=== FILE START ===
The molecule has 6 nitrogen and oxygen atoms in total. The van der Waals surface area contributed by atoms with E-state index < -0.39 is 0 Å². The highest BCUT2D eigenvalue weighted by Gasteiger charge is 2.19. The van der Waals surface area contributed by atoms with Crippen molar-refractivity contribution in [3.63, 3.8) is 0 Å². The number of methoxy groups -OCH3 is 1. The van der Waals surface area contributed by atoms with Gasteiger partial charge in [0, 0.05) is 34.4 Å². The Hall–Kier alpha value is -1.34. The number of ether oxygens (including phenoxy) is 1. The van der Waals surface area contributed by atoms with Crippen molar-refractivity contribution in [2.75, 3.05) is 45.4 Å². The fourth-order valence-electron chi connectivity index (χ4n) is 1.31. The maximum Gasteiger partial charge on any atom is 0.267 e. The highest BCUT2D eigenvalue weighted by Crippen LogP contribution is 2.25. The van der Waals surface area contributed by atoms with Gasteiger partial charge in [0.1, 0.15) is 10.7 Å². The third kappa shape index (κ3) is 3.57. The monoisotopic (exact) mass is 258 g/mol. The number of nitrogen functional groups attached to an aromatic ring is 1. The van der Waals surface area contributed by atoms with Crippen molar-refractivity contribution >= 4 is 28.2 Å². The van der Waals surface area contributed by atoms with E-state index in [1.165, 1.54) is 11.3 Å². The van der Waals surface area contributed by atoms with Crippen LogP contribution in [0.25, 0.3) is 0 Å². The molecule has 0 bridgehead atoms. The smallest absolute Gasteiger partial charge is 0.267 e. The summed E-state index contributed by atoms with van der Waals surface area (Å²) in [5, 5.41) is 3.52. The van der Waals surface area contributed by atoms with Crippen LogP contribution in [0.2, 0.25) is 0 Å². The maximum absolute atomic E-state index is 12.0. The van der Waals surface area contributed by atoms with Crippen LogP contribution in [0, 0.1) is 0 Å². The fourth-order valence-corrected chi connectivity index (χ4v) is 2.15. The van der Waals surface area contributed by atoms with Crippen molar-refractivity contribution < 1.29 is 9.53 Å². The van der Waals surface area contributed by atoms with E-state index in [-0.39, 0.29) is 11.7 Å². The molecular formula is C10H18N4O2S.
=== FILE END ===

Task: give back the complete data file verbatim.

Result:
The molecule has 6 nitrogen and oxygen atoms in total. The van der Waals surface area contributed by atoms with E-state index < -0.39 is 0 Å². The highest BCUT2D eigenvalue weighted by Gasteiger charge is 2.19. The van der Waals surface area contributed by atoms with Crippen molar-refractivity contribution in [3.63, 3.8) is 0 Å². The number of methoxy groups -OCH3 is 1. The van der Waals surface area contributed by atoms with Gasteiger partial charge in [0, 0.05) is 34.4 Å². The Hall–Kier alpha value is -1.34. The number of ether oxygens (including phenoxy) is 1. The van der Waals surface area contributed by atoms with Crippen molar-refractivity contribution in [2.75, 3.05) is 45.4 Å². The fourth-order valence-electron chi connectivity index (χ4n) is 1.31. The maximum Gasteiger partial charge on any atom is 0.267 e. The highest BCUT2D eigenvalue weighted by Crippen LogP contribution is 2.25. The van der Waals surface area contributed by atoms with Gasteiger partial charge in [0.1, 0.15) is 10.7 Å². The third kappa shape index (κ3) is 3.57. The monoisotopic (exact) mass is 258 g/mol. The number of nitrogen functional groups attached to an aromatic ring is 1. The van der Waals surface area contributed by atoms with Crippen molar-refractivity contribution >= 4 is 28.2 Å². The van der Waals surface area contributed by atoms with E-state index in [1.165, 1.54) is 11.3 Å². The van der Waals surface area contributed by atoms with Crippen LogP contribution in [0.25, 0.3) is 0 Å². The molecule has 0 bridgehead atoms. The smallest absolute Gasteiger partial charge is 0.267 e. The summed E-state index contributed by atoms with van der Waals surface area (Å²) in [5, 5.41) is 3.52. The van der Waals surface area contributed by atoms with Crippen LogP contribution in [0.2, 0.25) is 0 Å². The maximum absolute atomic E-state index is 12.0. The van der Waals surface area contributed by atoms with Crippen LogP contribution in [0, 0.1) is 0 Å². The fourth-order valence-corrected chi connectivity index (χ4v) is 2.15. The van der Waals surface area contributed by atoms with Crippen molar-refractivity contribution < 1.29 is 9.53 Å². The van der Waals surface area contributed by atoms with E-state index in [-0.39, 0.29) is 11.7 Å². The molecular formula is C10H18N4O2S.